Bracken’s Brown Magnolia Bloom The Southern Magnolia is a sight to see with its bold saucer-shaped flowers. We carry three different varieties of Southern Magnolias, all native to Florida: D.D. Blanchard, Little Gem, and Bracken’s Brown; and each have their own unique Southern charm. With its distinctive and sought-out leathery underside and evergreen foliage, Southern Magnolias make the perfect accent to any yard. These trees need ample room to reach their full potential as they can grow to a height of 90 feet and spread 40 feet, making them a great option for a shade specimen. A smaller dwarf magnolia variety ‘Little Gem’ is perfect for small spaces.

Redbud Tree (Cercis canadensis)

With its striking pink clustered blooms and rapid growth, the Eastern Redbud Tree & Forest Pansy Redbud Tree are native must-haves for every yard in the Eastern United States. Only reaching a height of up to 30 feet, these trees are perfect for growing in partial shade and filling out empty spaces in your landscape. Along with its beautiful flowers, the Redbud will put on a show with its heart-shaped color-changing foliage.  The Eastern Redbud is in the same family as legumes, and its flowers are completely edible making them a great springtime snack. If eating flowers is not up your alley, the bees and birds will be happy to take advantage of them. If your tree is sprayed with pesticides/insecticides, make sure it is food grade before consumption.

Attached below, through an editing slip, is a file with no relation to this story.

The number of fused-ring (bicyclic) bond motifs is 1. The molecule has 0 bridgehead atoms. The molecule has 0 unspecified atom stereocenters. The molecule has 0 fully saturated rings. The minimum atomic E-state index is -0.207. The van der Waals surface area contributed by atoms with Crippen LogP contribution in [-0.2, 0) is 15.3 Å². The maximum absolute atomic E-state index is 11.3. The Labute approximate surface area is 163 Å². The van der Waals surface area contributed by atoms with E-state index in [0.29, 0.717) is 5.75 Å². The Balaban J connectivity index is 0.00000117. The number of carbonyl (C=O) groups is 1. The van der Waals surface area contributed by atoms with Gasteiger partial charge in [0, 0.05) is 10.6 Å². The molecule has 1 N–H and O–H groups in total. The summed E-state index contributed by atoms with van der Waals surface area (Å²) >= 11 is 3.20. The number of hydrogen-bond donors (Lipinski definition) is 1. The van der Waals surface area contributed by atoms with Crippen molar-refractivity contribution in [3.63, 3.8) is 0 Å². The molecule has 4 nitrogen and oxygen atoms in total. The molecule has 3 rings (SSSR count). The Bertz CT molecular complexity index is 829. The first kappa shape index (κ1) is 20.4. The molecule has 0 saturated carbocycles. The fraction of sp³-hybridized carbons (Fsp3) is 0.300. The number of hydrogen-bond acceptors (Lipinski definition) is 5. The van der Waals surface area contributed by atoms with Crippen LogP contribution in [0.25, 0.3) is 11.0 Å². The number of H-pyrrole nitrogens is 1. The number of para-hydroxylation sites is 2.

Dwarf Pink Muhly Grass Shrub (Muhlenbergia capillaris)